Tate is an opinion leader in the group of misogyny. He actively published posts and videos on different platforms including Twitter, Facebook, YouTube and Tiktok before he was banned from one after another platform. Views of his videos on Tiktok have once reached over 11.6 billion. The main ideology behind the content is misogyny. 

“Why would you be with a woman whos not a virgin anyway? She is used goods. Second hand,” he said. 

“One of the best things about being a man is being territorial and being able to say ‘that is mine.” 

During the #Metoo campaign, Tate also said women should be responsible for putting themselves in a position that is easier to be assaulted. He has become a successful model of masculine grief while providing guarantees of power to young men by organising resistance and posting videos of “how to violently assault women on the street”. In the school, researchers of the Hope report say, “There is an aggressive backlash from male students, who not only deny the issues, but try to silence any notion of female empowerment or critique of male culture.” A news review from the Guardian reveals that over 70% of British female teacher are facing the issue of the spreading of misogynic value. Social media shouldn’t be a medium of toxic masculinity and prevent any productive conversation about gender inequality and the fight against stereotypes.

Andrew Tate is a representative example of how misogyny influencers can significantly affect teenagers and young men with the cover of “male empowerment and Inspiration”. The spreading of sexism, female objectification and gender stereotype exacerbates gender inequality and hate speech toward women. As the report from CCDH points out, every 29 minutes, a post about rapes would be published in the researched forum. The consequences of the widespread of incel values are violent, tragic and unbearable. In 2018, a 26-year-old man ploughed his van on a crowded sideroad of Toronto in Canada. The attack caused 10 people’s death and 16 heavily injured. The attacker admitted that he was radicalised by incels’ speech online. He was driven and inspired by men who “are unable to get laid” to accomplish their mission of bravely acting on their anger to express their dissatisfaction. This is not the only case as the result of the growth of the incel online community. Attacks happened in several countries in the last few years with the reason of misogyny. It is desperately in need of strictly regulating incel culture and misogynic ideology before it causes more lives.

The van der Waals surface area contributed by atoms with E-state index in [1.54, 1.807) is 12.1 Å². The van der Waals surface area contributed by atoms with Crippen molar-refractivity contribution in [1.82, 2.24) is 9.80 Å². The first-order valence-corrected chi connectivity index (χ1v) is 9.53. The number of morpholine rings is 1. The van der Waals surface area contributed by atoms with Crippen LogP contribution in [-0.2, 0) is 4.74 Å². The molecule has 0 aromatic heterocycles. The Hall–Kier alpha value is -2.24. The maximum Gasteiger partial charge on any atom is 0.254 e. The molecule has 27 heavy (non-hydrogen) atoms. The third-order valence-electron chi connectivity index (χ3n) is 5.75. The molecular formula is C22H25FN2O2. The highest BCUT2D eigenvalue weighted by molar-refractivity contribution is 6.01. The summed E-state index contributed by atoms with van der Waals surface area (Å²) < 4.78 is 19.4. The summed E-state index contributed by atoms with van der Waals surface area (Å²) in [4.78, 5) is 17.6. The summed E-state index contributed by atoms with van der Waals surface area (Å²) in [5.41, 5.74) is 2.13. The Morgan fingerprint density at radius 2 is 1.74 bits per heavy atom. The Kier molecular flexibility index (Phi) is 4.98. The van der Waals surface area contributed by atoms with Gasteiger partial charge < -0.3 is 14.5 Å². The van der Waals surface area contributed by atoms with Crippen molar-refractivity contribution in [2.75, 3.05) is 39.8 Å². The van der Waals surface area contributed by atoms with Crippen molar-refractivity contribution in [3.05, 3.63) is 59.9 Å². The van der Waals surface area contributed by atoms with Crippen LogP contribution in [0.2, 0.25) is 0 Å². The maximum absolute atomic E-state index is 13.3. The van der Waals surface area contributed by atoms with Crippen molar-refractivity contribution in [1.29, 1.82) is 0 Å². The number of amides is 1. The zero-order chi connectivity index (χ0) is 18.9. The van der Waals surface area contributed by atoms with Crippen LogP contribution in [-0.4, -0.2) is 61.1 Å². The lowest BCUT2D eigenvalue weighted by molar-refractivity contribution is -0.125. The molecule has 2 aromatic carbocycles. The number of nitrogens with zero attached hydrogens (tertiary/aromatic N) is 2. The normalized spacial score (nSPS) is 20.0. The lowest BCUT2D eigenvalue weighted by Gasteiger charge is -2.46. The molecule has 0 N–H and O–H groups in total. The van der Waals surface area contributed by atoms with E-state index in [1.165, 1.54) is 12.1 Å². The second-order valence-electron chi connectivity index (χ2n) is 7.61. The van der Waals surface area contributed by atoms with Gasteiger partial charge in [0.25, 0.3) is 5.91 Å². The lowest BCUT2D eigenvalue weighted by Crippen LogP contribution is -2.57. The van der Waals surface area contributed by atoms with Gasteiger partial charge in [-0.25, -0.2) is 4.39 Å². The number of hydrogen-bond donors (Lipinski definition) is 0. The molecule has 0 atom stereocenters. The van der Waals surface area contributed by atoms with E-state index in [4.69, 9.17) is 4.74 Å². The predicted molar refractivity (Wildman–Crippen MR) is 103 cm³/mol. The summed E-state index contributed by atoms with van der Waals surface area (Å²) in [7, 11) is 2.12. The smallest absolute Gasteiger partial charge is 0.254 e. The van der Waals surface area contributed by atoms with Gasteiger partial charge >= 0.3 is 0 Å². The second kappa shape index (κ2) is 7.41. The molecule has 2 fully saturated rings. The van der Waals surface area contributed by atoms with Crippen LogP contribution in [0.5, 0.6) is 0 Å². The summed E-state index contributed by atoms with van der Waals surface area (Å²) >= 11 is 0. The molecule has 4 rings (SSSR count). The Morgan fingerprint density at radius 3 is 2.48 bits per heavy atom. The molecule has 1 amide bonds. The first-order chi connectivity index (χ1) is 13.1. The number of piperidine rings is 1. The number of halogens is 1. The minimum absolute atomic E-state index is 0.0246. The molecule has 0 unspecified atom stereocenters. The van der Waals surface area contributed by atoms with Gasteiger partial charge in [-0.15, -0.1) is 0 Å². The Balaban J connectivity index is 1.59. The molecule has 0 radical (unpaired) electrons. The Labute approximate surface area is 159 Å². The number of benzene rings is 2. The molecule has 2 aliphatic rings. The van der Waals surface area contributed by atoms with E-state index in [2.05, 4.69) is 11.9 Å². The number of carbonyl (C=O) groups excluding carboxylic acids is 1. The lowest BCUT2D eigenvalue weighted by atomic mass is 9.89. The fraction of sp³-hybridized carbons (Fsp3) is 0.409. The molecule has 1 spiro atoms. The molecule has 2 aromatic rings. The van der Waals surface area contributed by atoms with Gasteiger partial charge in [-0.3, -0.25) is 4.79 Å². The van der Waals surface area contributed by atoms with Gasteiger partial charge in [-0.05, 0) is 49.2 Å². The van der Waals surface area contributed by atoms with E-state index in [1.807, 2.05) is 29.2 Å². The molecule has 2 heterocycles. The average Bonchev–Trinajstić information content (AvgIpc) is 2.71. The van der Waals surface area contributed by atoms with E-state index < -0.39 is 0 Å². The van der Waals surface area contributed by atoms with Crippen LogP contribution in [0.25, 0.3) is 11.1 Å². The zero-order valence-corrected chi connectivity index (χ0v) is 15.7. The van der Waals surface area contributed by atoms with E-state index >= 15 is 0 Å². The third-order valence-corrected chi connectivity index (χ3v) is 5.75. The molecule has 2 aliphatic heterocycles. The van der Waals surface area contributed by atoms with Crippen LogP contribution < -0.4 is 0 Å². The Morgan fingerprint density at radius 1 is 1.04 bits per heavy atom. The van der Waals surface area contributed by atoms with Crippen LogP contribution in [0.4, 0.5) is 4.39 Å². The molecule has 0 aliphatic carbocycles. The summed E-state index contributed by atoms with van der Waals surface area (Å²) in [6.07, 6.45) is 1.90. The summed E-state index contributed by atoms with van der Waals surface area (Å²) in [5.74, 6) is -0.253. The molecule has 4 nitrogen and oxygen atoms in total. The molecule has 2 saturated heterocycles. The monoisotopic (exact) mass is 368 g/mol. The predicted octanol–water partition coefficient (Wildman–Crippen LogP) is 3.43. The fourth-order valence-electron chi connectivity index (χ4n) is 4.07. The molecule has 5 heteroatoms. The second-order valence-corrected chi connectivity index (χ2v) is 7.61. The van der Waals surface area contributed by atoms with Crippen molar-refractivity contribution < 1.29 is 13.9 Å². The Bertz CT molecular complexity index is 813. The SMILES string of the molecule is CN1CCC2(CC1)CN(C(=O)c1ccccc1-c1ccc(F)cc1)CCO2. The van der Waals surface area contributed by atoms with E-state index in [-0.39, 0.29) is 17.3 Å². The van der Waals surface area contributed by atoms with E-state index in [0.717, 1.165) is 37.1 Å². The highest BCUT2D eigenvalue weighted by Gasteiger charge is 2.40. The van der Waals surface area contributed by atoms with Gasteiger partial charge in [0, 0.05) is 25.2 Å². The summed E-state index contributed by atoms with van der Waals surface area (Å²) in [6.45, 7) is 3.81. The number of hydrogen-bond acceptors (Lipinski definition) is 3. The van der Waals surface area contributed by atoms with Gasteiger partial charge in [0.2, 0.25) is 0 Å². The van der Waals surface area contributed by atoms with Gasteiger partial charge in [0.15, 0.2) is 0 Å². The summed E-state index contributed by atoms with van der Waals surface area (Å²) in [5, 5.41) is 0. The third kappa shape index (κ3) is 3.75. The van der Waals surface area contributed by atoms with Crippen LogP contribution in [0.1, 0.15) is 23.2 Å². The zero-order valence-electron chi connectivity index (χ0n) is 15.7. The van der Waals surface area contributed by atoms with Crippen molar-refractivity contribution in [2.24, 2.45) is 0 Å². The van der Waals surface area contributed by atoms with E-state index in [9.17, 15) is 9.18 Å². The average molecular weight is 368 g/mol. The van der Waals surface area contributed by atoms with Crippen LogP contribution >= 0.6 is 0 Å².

What are the current regulations on limiting the displaying of incel content as a part of hate speech?

The current restrictions on hate speech and violent content are vague and platform-focused. Limited actions are taken in the mainly affected countries of misogynists. Platforms are in the middle position between the citizen and law enforcement (Gillespie, 2017). The governments see opportunities for platforms to filter and regulate the content since they are collecting users’ information to improve user experiences and generate profits. However, the definition of misogynistic content and clarification of tactics of hate speech moderation are the main challenges in regulating sexism on social media platforms for both policymakers and the public.

The United Nations(UN) published a report of Strategy and Plan of Action on hate speech in 2019. It is the first plan from the UN to tackle specifically hate speech. This report presents several commitments to moderate the issue including monitor and addressing the causes of hate speech and using technology and education to conduct more research while enhancing media and communication literacy. This report is merely a guideline and road map to emphasise the actions that the UN and the rest of the world need to undertake. It is a long-term strategy that has limited effect on the current issue of misogynistic speech. In addition, The UK government released new changes on online safety in Nov 2022. The changes require platforms to effectively reduce the exposure of sexism and racism content. Otherwise, the platform might face a charge of substantial fines. The regulation is not strong enough to urge platforms to strictly regulate hate speech. It is always eligible for them to constantly generate profits. Therefore, the regulation should be more strict and aim for punishing platforms in the core aspect of their management.